How To Tell If A House Has Foundation Issues
Buying a home is one of the biggest investments you can ever make; hence, it requires a great deal of diligence. After a long search for a new home and finding one that suits your critical, all you would want is to park straight into it. But have you conducted a personal/professional inspection to check the foundation? Did you know that serious foundation issues can lead to the collapse of your building? It is therefore critical to have a professional do a thorough structural inspection of a home before you finalize a deal. This can save you from future financial stress due to major repair works. Here are some ways to tell a home has foundation issues.
Signs of foundation issues:
Foundation problems are most likely the cause of buildings with major cracks. As you inspect a home, look out for cracks in the foundation or on the interior and exterior walls. Also, floor cracks, cracks on attachments, etc., can be a result of foundation problems. Cracks are inevitable in construction works, but major cracks are always a cause for concern.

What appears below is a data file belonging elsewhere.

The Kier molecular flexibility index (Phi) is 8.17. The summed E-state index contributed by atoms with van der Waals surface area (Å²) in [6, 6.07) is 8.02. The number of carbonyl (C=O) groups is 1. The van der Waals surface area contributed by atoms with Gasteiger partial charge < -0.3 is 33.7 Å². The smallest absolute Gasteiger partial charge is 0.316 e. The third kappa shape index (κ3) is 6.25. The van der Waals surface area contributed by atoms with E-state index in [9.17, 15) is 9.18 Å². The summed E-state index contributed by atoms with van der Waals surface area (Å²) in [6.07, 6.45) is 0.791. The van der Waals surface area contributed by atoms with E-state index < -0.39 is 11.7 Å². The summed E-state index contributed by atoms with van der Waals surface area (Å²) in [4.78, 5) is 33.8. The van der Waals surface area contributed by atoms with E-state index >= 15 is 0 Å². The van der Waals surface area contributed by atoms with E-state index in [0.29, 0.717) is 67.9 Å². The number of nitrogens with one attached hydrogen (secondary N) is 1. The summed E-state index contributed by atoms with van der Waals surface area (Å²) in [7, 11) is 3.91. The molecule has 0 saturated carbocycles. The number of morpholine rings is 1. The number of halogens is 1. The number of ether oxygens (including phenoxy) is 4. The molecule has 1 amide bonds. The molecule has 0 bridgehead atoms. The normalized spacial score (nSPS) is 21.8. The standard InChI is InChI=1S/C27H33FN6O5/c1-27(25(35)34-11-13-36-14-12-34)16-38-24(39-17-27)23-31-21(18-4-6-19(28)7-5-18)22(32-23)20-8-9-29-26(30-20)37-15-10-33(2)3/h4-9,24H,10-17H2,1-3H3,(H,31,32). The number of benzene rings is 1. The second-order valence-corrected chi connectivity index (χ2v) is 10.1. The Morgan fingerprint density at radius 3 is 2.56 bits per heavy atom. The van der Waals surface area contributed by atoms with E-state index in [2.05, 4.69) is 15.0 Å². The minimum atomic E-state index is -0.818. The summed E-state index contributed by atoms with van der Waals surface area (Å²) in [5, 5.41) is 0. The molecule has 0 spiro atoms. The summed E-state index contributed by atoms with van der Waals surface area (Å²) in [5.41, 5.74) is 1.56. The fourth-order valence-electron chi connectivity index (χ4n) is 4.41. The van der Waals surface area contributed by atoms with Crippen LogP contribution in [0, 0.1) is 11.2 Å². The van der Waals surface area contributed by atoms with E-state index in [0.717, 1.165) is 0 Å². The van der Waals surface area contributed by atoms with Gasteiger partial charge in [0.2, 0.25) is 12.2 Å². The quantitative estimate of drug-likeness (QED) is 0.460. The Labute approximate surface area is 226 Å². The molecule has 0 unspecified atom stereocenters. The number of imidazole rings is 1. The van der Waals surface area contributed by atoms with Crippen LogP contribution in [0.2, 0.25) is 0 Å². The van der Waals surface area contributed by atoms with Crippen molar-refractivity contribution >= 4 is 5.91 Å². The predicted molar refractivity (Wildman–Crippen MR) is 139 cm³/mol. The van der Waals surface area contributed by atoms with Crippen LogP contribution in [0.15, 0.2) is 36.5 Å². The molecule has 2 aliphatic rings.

An uneven floor may signify a foundation problem; unless it was done purposely. When you notice that the house has an uneven or sagging floor, involve a professional for further checks.
It is not unusual for a building to sink a bit after construction. The weight and other factors contribute to such incidence. However, when the house sinks in an unbalanced way, it can cause cracks in the foundation. If the house you intend to buy has the mentioned traits, cracks may be looming.
Causes of foundation issues
One of the major causes of foundation issues is water leakage. Excess water in the soil causes it to expand, as well as soaks the foundation to weaken it. To avoid this, check for leaks from broken plumbing works near the foundation. Also, direct the rainwater and water from drainage systems properly away from your foundation.
The soil type where the building is constructed also counts. A land with different soil types will have different settling periods, which can cause uneven settling. Erosion can also cause the foundation to shift and break.